Jewel Drop Mandala Stones and How to Paint Stones and Rocks
This is just so mesmerizing to watch and the artist has such control of the paint.
Alas my process is not quite as mesmerizing or as neat. I did find another video where the artist uses various stylus heads to apply the dots (much easier) for those who want to give it a go.
I generally gesso my stones and may use a pencil to draw the design first, sometimes I use acrylic paint, or Posterman Pens and may add oil paint. In this one I used oil paints.
This is part of a series of stones I paint each time I do a radiation treatment but this isn't the first time I have painted stones.
Back in 1999 I started painting portraits on river rocks I found in New Jersey. We had just moved to NJ and on a walk with my husband by a river I was feeling somewhat down about not having my studio set up.
My husband picked up a river stone and said why don't I paint on some stones until I get the studio set up. There was something intriguing to me about manipulating the paint in a way so that viewers couldn't tell if it was the shape of the rock or how I painted it that defined the features.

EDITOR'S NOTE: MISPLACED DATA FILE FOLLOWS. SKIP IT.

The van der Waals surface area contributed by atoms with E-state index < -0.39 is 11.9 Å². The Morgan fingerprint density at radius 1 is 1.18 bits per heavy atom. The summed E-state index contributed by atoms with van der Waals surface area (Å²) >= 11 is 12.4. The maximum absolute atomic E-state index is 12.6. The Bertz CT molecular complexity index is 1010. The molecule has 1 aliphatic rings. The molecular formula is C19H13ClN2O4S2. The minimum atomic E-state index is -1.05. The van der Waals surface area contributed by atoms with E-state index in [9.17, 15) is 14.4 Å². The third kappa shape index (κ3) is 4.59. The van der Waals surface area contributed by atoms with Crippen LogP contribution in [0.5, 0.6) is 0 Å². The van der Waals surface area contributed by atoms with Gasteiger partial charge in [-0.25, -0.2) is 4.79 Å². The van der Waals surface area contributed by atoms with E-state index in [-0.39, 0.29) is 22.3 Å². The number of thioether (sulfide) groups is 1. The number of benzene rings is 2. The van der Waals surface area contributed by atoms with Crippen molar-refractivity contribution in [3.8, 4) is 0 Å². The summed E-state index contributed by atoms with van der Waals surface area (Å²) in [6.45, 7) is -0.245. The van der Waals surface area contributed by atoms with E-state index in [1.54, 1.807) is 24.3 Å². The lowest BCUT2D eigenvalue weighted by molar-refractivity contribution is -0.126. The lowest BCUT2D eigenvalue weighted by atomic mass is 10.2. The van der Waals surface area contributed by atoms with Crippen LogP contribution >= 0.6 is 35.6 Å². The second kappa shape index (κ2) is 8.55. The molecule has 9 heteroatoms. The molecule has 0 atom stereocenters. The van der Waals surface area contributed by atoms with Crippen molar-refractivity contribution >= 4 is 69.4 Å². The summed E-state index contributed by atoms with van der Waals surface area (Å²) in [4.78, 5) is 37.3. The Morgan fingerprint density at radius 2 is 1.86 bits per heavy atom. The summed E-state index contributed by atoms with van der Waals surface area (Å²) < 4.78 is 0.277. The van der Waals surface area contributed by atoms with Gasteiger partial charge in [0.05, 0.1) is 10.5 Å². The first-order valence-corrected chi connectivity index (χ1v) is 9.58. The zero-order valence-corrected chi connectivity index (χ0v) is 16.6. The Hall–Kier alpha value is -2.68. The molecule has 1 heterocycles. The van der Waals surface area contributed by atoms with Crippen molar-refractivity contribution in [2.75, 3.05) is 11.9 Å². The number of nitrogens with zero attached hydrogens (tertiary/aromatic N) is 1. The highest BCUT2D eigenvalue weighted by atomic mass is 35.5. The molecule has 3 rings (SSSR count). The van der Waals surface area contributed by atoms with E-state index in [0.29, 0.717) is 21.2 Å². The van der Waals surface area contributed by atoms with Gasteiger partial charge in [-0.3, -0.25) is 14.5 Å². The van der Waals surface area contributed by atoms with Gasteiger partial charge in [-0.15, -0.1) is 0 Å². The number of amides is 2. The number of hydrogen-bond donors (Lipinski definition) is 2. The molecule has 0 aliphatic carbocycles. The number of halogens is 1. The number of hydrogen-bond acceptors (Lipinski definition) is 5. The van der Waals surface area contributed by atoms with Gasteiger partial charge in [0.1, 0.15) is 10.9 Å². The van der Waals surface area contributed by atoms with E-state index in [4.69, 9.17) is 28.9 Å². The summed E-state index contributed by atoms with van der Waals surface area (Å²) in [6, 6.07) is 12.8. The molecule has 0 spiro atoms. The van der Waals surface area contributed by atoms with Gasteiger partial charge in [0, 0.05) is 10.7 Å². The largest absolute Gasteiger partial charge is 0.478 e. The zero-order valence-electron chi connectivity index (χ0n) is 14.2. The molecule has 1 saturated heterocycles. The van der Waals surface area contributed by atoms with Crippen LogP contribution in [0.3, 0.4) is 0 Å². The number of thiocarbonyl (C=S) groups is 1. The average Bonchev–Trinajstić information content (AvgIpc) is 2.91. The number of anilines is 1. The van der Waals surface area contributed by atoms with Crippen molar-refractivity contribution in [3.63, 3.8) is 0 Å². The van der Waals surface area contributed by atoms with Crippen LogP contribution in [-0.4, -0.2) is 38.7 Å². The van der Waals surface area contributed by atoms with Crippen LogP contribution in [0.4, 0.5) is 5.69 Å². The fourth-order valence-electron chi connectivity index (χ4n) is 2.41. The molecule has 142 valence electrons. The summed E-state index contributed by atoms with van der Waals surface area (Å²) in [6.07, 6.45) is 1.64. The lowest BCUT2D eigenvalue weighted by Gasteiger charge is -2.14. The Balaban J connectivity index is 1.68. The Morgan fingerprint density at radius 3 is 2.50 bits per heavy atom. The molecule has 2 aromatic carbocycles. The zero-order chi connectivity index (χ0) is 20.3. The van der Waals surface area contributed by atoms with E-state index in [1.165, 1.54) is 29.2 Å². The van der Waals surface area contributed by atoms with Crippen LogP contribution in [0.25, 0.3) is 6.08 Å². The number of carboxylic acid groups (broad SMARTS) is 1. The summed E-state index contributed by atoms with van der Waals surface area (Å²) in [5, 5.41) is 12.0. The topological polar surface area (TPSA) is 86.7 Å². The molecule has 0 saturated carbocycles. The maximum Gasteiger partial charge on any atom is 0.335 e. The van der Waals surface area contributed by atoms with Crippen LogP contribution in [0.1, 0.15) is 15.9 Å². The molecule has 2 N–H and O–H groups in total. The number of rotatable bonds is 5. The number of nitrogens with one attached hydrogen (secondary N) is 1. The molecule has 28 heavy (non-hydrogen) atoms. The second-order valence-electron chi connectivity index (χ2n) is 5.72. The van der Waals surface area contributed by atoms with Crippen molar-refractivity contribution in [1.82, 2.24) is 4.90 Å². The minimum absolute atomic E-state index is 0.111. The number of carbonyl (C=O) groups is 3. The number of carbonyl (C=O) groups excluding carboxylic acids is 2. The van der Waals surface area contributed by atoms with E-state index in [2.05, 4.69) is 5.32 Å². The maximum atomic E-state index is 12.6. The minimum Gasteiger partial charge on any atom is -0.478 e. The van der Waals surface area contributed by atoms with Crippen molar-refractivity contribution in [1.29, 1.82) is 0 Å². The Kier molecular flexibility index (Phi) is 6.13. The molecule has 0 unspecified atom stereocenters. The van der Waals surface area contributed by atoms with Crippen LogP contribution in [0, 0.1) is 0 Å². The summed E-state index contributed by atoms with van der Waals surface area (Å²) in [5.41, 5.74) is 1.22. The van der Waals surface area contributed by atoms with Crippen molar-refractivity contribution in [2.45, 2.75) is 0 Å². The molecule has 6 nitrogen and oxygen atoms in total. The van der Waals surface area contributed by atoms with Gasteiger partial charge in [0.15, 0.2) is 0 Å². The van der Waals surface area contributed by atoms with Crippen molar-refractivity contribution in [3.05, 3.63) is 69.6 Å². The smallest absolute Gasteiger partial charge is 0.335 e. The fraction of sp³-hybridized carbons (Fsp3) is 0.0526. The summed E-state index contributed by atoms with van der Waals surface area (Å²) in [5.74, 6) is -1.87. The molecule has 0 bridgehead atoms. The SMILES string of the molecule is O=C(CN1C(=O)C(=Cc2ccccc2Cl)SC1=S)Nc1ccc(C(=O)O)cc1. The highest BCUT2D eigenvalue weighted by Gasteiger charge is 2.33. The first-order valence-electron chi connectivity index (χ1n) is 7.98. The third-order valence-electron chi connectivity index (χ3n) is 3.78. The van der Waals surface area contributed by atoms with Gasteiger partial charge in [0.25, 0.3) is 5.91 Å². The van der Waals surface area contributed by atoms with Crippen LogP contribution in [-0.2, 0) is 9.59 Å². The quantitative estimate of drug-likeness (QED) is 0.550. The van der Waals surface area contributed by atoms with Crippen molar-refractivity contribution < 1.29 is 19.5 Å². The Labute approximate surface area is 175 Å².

Some of these stones ended up being embedded in a wall in a custom house in Las Vegas, some sold in frames, and I still have one or two. The Chuck Close stone is currently on display in town in the jafagirl art box.
For those interested in painting stones I found a great site that has a step by step guide which I hope you enjoy.